Passion pushes you to be better, to improve your craft and give a more salable, unique offering in the marketplace.

Passion makes the difficult moments and clients worthwhile.

Passion attracts people to you like nothing else because there are so few people doing it this way.

Passion defines what gigs you take and why you take them. It defines how you do what you do.

Passion is the thing that made people like Van Gogh or Picasso such celebrated craftsmen and artists. It’s the thing that got mistaken for insanity and obsession.

Do it for money and your mojo will come and go. Do it with passion, and while the same thing might happen, you’ll have a reason to keep going.

Like vision, passion is an asset you need to protect and fiercely nurture. Work on projects you love and when you are asked to work on something you don’t love do not work it. Or work it in a way that you do love. But being chained to your job that sucks the life out of you isn’t why you began this journey. There’s a trap in not doing what you love for a living.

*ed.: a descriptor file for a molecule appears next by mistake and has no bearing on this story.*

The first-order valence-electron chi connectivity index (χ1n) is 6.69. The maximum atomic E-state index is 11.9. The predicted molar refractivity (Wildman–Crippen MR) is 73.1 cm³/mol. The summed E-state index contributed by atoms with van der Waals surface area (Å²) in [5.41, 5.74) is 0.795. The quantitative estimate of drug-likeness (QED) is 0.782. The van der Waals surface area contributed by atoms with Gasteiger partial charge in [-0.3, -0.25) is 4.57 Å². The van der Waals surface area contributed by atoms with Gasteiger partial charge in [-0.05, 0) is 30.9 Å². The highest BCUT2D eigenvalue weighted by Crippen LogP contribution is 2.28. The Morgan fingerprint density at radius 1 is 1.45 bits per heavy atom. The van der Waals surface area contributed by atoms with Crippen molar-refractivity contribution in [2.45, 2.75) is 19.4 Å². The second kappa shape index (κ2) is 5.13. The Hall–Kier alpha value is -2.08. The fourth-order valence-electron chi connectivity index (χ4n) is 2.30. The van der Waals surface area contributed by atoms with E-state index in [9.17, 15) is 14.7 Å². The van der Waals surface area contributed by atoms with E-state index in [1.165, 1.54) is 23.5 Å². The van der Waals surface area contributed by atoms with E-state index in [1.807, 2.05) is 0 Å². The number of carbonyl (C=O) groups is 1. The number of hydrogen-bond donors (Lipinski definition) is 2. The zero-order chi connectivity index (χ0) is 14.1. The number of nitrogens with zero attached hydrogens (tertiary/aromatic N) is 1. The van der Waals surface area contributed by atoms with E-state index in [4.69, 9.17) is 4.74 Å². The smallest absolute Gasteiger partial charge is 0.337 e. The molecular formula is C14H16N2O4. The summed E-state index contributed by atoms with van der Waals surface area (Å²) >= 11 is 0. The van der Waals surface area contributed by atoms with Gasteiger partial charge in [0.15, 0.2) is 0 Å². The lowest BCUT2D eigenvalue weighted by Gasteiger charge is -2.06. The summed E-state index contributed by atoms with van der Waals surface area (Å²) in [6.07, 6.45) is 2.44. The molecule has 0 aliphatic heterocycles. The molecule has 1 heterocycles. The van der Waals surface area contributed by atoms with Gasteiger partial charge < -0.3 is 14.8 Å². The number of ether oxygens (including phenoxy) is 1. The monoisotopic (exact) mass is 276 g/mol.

Find a way to keep the passion or consider going back to doing this for the love of it alone. Life is too short. But find your passion, follow it, nurture it and you’ll be nearly unstoppable.

Tuesday, March 6, 2012

Sounding Your Barbaric Yawp

If you are convinced there are good reasons to launch or relaunch a blog here are a few blogging tips for running a blog that’s a solid resource for the community or clients for which you are writing:

Pick an audience. Make some intentional decision about who you are writing for and why you are writing will keep you focused. The best blogs appeal to a specific audience and serve that audience well. Know who you are writing to and why and that determines what you write and how. Look at your blog as an in-house PR magazine with the goal of being perceived as an expert who knows and understands your mission.

Post often. The most successful blogs are the ones with the most consistent readership and you get that in part by blogging consistently. I haven’t always done that but I notice a significant increase in traffic during those consistent once-a-day stretches. The more you post, the better.

Make it look great and easy to read. You are an artist–you specialize in visual communication. The better-looking your blog and the easier it is to read and navigate, the more people will settle in and read it. Space things well, give lots of space in the margins and don’t make your column width too wide. People tire quickly–so make it as easy to read as possible. Photos and graphics help but only if they have some synergy with the written words.